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EHR Migration - 5 Key Takeaways - Year 2 Update

We migrated to Epic as our EHR on November 1, 2021 with great fanfare and even greater expectations. Here we are having completed Year 2 and heading into Year 3 and I thought it would be a great time to recap the experience. Hopefully this helps those of you who are contemplating a move or in mid-transition.

Small growing trees in a field

Migrating to a new EHR is not as much about the technology as it is about the people and processes involved in using the technology. When you completely change the technical aspect, you will be changing everything about the way you operate. This is one of the most underestimated and overlooked aspects of a migration.


The existing technology solution is configured to perform tasks in a particular order. It might be optimal, it might be terrible, or it might be workable. Regardless, the new solution will perform tasks in a different order or in a different manner. This requires unlearning the old system and learning the new system, all while still being accountable for managing the day-to-day work of the organization. Add to this the challenge represented by the resulting change that happens to the daily work of each individual.


All change requires we unlearn and relearn, but this kind of change also requires we go back into a beginner status. So, people who have become very adept at their jobs and very comfortable in their proficiency are suddenly tossed into the deep end of a new technology and their perceived (and actual) expertise is diminished or completely destroyed. This leads some individuals to dig in deeply to preserve their sense of balance, expertise, or importance (all reasonable things to want to maintain) and avoid learning the new system as they should. Change management systems do address this issue, but most organizations struggle to really work through this layer of resistance.


There's also a tendency to blame all problems on IT or on the technology. In my experience, we saw that about 20% of the issues were build issues that IT had to correct, either because IT made errors during the build/configuration or because something had gone wrong along the way. The other 80% were because the build didn't meet end users' needs. This means that the end users perhaps misunderstood the build item being discussed and made wrong decisions, maybe they were looking at the new system through the lens of the old, or maybe they simply made mistakes. Ultimately, that matters far less than what the organization does to correct it.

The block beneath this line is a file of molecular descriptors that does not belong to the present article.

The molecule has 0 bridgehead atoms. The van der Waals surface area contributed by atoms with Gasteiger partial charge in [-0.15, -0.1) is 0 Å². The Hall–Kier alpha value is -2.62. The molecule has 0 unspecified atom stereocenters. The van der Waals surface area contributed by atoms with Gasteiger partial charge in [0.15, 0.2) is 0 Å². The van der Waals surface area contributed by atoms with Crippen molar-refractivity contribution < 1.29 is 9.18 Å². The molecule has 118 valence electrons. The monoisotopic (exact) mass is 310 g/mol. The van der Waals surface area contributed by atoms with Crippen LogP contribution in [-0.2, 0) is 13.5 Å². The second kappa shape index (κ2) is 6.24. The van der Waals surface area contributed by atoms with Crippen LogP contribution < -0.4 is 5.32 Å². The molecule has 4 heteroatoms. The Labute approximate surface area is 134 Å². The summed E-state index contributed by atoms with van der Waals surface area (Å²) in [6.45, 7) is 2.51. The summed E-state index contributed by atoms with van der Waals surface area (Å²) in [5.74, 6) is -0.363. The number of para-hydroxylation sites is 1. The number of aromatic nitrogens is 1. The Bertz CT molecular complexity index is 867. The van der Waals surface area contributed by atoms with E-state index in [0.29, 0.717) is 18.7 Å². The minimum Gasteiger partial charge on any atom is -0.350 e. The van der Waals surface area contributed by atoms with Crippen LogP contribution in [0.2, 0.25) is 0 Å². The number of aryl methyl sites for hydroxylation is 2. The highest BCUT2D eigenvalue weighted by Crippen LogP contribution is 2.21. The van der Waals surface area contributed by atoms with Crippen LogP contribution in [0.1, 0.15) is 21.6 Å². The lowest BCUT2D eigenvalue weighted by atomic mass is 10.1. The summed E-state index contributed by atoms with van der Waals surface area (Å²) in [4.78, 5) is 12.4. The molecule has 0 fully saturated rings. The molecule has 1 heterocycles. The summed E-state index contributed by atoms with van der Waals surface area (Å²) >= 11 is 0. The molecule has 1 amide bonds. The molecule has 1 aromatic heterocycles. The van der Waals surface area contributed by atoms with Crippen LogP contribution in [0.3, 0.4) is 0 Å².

Five key takeaways if you're on a journey to migrate your EHR:


1. Expect there will be build and configuration issues. Have a systematic method in place to address them.


2. Avoid blaming. Don't look in the rearview mirror unless you do need to understand a root cause. This is not an IT issue, it's not an end-user issue, it's not a technology issue. It's a change issue. Frame forward and determine what is needed to resolve the issue, regardless of how it came about.


3. Expect some users will adapt easily, others will dig their heels in. Identify those heel-diggers and provide extra training, support, and explanations around the WHY. Ensure they are required to demonstrate proficiency with the new system over time rather than taking surveys or more training.


4. Organizational leaders need to step up, make tough decisions (sometimes) and avoid falling into the "it's an IT problem" trap. That not only divides the organization, it prevents solution-oriented conversations. Yes, sometimes IT makes mistakes; so do our end users. What's important is who we support each other to find a suitable path forward.


5. Data needs will continue to expand, so spend a lot of focused attention on migrating and expanding your data and reporting capabilities during and after the migration.


Good luck to those of you on this journey. Despite the challenges we faced, we've rounded the corner. We're seeing great results from our move to Epic. We're implementing new, innovative features both within Epic and with integrated third-parties. Our providers are engaged and excited, our end users are (mostly) proficient and regaining their sense of expertise. I'm looking forward to an innovative 2024.

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